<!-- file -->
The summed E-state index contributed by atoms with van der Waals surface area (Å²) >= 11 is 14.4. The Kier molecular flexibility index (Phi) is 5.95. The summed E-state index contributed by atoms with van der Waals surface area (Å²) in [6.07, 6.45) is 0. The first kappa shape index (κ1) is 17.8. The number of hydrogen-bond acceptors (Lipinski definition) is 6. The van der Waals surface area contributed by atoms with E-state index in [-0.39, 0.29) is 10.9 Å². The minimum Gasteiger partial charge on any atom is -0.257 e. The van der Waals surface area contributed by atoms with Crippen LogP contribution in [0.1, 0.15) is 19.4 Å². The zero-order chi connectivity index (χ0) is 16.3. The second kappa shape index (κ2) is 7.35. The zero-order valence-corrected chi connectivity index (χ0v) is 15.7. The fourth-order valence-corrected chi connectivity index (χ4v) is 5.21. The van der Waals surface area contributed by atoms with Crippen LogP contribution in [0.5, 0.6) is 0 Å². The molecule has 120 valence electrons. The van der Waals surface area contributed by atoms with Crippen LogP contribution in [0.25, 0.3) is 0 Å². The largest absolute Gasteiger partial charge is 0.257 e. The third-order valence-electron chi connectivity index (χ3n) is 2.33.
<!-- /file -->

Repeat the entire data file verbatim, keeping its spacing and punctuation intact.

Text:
The summed E-state index contributed by atoms with van der Waals surface area (Å²) >= 11 is 14.4. The Kier molecular flexibility index (Phi) is 5.95. The summed E-state index contributed by atoms with van der Waals surface area (Å²) in [6.07, 6.45) is 0. The first kappa shape index (κ1) is 17.8. The number of hydrogen-bond acceptors (Lipinski definition) is 6. The van der Waals surface area contributed by atoms with E-state index in [-0.39, 0.29) is 10.9 Å². The minimum Gasteiger partial charge on any atom is -0.257 e. The van der Waals surface area contributed by atoms with Crippen LogP contribution in [0.1, 0.15) is 19.4 Å². The zero-order chi connectivity index (χ0) is 16.3. The second kappa shape index (κ2) is 7.35. The zero-order valence-corrected chi connectivity index (χ0v) is 15.7. The fourth-order valence-corrected chi connectivity index (χ4v) is 5.21. The van der Waals surface area contributed by atoms with Crippen LogP contribution in [0.5, 0.6) is 0 Å². The molecule has 120 valence electrons. The van der Waals surface area contributed by atoms with Crippen LogP contribution in [0.25, 0.3) is 0 Å². The largest absolute Gasteiger partial charge is 0.257 e. The third-order valence-electron chi connectivity index (χ3n) is 2.33.